INDIANAPOLIS, Ind. (Sept. 16, 2015)-- The fix to Indiana’s skyrocketing rates of drug abuse could be much tougher than initially expected. Wednesday was the first meeting of Governor Mike Pence’s “Governor’s Task Force on Drug Enforcement, Treatment, and Prevention.” The governor made the announcement regarding the task force earlier this month.
Task force members quickly found out through testimony from experts that Indiana doesn’t have all the infrastructure in place right now to fight the problem.
A psychiatrist who testified in front of the board said if the state starts to work now Indiana may show some progress in ten years.
“We may be in a much better place in ten years,” said Dr. Andrew Chambers, a psychiatrist and associate professor of psychiatry at IU.
Chambers said the state’s issues with mental health and drug use have been years in the making. He said there’s a lack of psychiatrists and other mental health professionals trained and working in Indiana, and on top of that, there’s no place for them to work.
“We really have to build our own infrastructure and workforce in Indiana. It`s actually really hard to recruit addiction psychiatrists because they`re in demand everywhere in the United States. It just happens our shortage is one of the worst examples,” he said.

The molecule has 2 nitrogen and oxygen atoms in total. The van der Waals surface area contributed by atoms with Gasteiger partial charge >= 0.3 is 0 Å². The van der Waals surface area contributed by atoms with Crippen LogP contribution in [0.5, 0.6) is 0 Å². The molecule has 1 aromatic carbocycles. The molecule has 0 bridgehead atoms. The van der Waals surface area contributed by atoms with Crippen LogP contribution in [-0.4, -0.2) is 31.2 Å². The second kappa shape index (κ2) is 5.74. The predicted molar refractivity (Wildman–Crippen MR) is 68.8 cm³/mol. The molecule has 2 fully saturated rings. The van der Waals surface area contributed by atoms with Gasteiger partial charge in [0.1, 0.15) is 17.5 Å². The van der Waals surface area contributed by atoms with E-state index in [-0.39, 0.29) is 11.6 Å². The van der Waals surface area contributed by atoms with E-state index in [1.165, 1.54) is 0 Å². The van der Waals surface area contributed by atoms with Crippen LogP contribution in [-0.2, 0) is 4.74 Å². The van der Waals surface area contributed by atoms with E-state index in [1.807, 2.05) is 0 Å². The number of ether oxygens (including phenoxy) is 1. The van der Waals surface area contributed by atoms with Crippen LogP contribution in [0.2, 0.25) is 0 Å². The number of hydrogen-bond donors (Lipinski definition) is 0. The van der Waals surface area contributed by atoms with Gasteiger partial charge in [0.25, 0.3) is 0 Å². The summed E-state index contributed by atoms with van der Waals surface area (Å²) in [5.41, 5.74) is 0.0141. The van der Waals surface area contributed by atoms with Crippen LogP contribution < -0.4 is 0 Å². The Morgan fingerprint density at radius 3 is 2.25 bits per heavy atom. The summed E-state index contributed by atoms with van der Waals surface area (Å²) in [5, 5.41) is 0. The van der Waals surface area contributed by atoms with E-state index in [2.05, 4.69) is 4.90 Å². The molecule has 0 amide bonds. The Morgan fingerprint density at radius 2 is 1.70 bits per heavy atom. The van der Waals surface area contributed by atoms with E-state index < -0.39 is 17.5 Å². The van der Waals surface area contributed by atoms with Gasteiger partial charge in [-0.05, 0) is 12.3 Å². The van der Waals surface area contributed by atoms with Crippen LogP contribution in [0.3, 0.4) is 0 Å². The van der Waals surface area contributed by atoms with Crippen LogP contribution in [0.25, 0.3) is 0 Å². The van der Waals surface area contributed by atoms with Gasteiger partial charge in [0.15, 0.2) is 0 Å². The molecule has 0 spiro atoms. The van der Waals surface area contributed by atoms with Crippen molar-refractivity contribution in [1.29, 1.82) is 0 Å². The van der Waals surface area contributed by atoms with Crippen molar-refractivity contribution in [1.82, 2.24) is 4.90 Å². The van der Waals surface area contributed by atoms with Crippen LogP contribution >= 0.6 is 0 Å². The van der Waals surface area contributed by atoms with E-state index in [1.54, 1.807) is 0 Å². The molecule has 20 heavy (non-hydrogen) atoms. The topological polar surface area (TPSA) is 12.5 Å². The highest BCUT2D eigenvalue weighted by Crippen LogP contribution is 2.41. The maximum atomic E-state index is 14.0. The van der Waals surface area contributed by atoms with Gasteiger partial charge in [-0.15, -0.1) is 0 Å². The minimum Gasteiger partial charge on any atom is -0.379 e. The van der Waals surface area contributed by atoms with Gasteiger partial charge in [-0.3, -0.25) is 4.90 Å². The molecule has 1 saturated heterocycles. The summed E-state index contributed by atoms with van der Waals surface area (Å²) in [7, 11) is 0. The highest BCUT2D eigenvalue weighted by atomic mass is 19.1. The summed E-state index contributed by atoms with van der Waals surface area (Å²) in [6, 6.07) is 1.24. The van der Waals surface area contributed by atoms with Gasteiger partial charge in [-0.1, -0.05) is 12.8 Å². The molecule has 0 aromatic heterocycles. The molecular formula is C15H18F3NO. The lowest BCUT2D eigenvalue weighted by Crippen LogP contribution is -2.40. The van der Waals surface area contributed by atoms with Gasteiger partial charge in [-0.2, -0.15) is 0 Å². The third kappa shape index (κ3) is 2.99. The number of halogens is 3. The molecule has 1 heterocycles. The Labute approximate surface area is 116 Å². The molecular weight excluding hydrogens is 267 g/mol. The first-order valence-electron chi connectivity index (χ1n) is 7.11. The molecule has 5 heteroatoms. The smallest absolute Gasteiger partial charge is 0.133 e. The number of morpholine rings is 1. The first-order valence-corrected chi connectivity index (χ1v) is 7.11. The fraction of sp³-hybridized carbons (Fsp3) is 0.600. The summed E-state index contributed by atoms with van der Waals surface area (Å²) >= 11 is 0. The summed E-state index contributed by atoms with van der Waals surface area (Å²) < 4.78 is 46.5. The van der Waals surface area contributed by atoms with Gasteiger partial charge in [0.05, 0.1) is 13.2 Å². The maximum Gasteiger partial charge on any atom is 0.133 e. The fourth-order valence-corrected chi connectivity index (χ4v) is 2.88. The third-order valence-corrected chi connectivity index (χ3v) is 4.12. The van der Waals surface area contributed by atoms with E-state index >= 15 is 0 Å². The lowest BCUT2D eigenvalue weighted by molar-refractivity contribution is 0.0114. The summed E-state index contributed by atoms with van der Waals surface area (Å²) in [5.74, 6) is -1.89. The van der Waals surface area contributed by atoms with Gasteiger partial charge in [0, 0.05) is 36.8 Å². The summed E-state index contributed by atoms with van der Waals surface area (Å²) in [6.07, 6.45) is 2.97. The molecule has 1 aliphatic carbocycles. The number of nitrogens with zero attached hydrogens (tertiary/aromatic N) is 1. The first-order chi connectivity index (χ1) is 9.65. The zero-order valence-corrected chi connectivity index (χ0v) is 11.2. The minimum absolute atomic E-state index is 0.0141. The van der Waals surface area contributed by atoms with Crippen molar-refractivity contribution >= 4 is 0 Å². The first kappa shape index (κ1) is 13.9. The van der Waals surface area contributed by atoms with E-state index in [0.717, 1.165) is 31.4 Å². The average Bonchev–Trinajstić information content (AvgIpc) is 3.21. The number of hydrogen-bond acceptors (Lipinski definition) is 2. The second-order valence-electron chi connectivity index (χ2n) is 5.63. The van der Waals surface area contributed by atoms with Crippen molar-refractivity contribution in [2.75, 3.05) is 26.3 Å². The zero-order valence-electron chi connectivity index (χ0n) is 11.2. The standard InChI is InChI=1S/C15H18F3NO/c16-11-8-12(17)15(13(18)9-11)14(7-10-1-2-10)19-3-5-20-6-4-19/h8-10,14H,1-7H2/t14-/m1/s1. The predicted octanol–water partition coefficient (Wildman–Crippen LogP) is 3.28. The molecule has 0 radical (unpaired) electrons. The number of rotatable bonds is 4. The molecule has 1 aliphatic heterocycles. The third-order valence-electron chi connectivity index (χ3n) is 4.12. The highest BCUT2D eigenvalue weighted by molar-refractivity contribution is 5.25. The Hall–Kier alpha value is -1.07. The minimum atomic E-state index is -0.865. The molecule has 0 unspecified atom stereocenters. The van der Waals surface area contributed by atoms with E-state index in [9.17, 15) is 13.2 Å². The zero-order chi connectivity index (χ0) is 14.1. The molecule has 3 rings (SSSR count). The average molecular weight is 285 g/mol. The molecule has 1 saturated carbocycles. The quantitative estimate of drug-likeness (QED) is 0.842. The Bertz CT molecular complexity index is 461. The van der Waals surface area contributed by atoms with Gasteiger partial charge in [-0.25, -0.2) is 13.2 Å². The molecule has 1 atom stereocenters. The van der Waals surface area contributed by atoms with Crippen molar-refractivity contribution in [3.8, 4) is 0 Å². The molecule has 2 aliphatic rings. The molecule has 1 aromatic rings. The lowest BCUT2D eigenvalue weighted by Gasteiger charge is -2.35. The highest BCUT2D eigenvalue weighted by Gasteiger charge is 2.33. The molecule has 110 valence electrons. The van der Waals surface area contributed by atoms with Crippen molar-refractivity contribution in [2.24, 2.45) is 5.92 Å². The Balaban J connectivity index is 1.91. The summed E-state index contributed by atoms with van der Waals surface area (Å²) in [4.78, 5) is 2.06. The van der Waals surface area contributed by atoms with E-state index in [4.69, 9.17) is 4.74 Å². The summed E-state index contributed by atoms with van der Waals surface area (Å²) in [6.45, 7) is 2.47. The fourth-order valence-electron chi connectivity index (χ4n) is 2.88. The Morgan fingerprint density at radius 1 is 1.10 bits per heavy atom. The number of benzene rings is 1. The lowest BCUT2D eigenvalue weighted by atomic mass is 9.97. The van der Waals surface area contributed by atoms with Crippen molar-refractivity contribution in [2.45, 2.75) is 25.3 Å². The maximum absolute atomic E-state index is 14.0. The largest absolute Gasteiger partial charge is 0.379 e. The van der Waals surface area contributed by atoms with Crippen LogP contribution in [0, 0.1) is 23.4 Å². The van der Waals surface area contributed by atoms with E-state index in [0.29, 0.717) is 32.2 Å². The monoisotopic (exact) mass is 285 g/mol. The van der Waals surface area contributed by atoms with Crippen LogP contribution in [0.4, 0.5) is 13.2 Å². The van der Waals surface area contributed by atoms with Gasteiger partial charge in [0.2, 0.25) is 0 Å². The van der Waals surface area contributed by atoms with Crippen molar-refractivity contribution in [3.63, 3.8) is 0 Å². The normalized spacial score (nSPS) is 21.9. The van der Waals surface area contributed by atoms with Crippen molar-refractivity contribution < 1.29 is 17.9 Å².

“There are a lot of issues popping up today that we have to solve,” said State Senator Jim Merritt.
Some of the issues include barriers to treatment because of state boundaries. Mental health advocates said the state should honor professional licenses from other states, allowing practitioners to cross state lines.
“I’m afraid that isn’t a solution. The surrounding states are in shortages but not as bad as ours,” said Chambers.
Other options could include adjacent state reimbursements for recovery services.
This was the first meeting of Governor Mike Pence’s task force, held Wednesday at Eskenazi Hospital. Two more meetings are scheduled, one in October in Evansville, and the other in November in South Bend.
Those leading the panel said more meetings may be added as the true scope of the problem becomes known.
“That’s been made very clear that we just don’t have the substance use provider network and the infrastructure to care for all the disorders out there,” said Dr. John Wernert, a task force co-chair, “We need to start investing in education and training the workforce.”
At each meeting the task force will take action on recommendations. Those will be compiled after the three planned meetings, for formal recommendation to Governor Mike Pence along with legislative options.